If you like to fish in cold water, then you must purchase a pair of insulated waders to protect yourself from the cold. Without insulation, you’ll be fishing for about 2 seconds before realizing your jeans just won’t cut it. The most common insulation material used is called “Thinsulate” and it is measured in grams and is located inside the boot. The more grams of Thinsulate, the better the insulation rating. A high rating would be anything 1000g+, a medium rating is 600g, and a low rating is 200g. The more Thinsulate there is, the more comfortable you’ll be in the water, but also the thicker your boots get, so it boils down to personal preference on what the “best” option is. A general rule of thumb is, if you fishing mountain streams fed from snow melt, Go with the highest rating you can afford. 

The other way that waders are insulated is with the material Neoprene. Neoprene is the one of the more popular materials, if not the most popular. It is very flexible, and has good durability with the added benefit of insulating the upper portion of your body. Neoprene is rated by its thickness. The thicker the material the warmer and better insulated you will be in cold weather. 5mm and above thickness will offer you the warmest waders. 3mm and below should be considered for moderate to warm weather.

Best uses: Cold water fishing. If the water is mild or even warm, you will not want to be wearing anything with insulation.
Pros: Keeps you warm even in freezing water The added insulation will make the waders more durable.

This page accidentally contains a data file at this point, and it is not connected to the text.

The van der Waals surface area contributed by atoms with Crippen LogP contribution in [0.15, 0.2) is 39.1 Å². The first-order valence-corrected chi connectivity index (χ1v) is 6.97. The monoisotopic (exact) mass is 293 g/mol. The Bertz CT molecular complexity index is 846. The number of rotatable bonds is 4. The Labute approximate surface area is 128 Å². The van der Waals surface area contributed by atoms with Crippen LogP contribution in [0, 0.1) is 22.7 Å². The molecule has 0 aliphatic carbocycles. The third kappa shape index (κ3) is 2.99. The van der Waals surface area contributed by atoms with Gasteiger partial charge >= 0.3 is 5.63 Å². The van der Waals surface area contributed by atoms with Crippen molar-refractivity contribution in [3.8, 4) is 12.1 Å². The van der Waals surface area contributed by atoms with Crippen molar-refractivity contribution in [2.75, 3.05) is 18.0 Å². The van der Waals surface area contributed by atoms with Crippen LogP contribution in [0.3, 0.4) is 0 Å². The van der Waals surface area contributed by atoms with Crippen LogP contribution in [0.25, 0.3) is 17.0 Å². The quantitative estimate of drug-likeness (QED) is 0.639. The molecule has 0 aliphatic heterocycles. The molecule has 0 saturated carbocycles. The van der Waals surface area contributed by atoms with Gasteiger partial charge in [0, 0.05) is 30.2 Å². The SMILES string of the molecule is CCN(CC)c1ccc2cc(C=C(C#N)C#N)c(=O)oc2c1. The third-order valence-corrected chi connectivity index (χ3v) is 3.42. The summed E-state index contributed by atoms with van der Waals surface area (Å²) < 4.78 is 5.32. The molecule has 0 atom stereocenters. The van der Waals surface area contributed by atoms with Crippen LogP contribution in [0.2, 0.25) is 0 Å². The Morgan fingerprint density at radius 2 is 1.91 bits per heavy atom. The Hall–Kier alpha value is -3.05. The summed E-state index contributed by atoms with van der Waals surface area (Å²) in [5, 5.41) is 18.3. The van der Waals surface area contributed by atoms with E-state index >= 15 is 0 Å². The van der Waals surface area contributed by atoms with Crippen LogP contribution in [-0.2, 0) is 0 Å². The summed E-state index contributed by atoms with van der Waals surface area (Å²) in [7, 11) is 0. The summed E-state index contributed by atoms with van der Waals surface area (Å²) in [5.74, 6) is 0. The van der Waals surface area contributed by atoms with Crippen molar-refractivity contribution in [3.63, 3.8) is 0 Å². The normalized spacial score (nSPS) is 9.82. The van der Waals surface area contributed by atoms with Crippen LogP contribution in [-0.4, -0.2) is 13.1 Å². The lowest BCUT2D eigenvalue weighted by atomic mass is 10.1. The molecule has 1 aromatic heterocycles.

Cons: Waders with quality insulation are a bit more expensive.

Breathable Waders

Breathable waders are for those who want a nice and sturdy pair of waders that are comfortable in warm weather, but aren’t interested in a lightweight version. Unlike the insulated version, there isn’t a good measurement of how breathable a wader is, so you’ll want to make sure to do your research by reading reviews of current owners.

Best uses: Warm weather.
Pros: Will keep you cooler during warm fishing trips.
Cons: Only suitable for one environment (warm).

Muck Boots

While these are technically not considered waders, I thought it was worth an honorable mention. Muck boots will make any fishing adventure more comfortable. The high calf line and aggressive bottom tread will keep your feet dry and secure. They fit on right over your regular clothes and will help you traverse some muddy situations without fear of getting wet.

Best uses: Fishing in questionable spots, quick fishing trips, any situation where you might experience mud or shallow water.
Pros: Comfortable, agile, easy on/off.
Cons: Not suitable for anything over ankle deep water.

Types of Fishing Waders Recap

As you might have noticed, there are a lot of combination possibilities when it comes to the different types of fishing waders. For example, you could be looking for an insulated neoprene bootfoot chest wader with cleats. Your options will get limited each time you add a modifier, but luckily there are a lot of great companies making quality waders. If you’re looking to buy fishing waders, I recommend checking out SitkaGear.com and DrakeWaterfowl.com for high quality fishing waders.

Images provided by DrakeWaterfowl.com, SITKAGear.com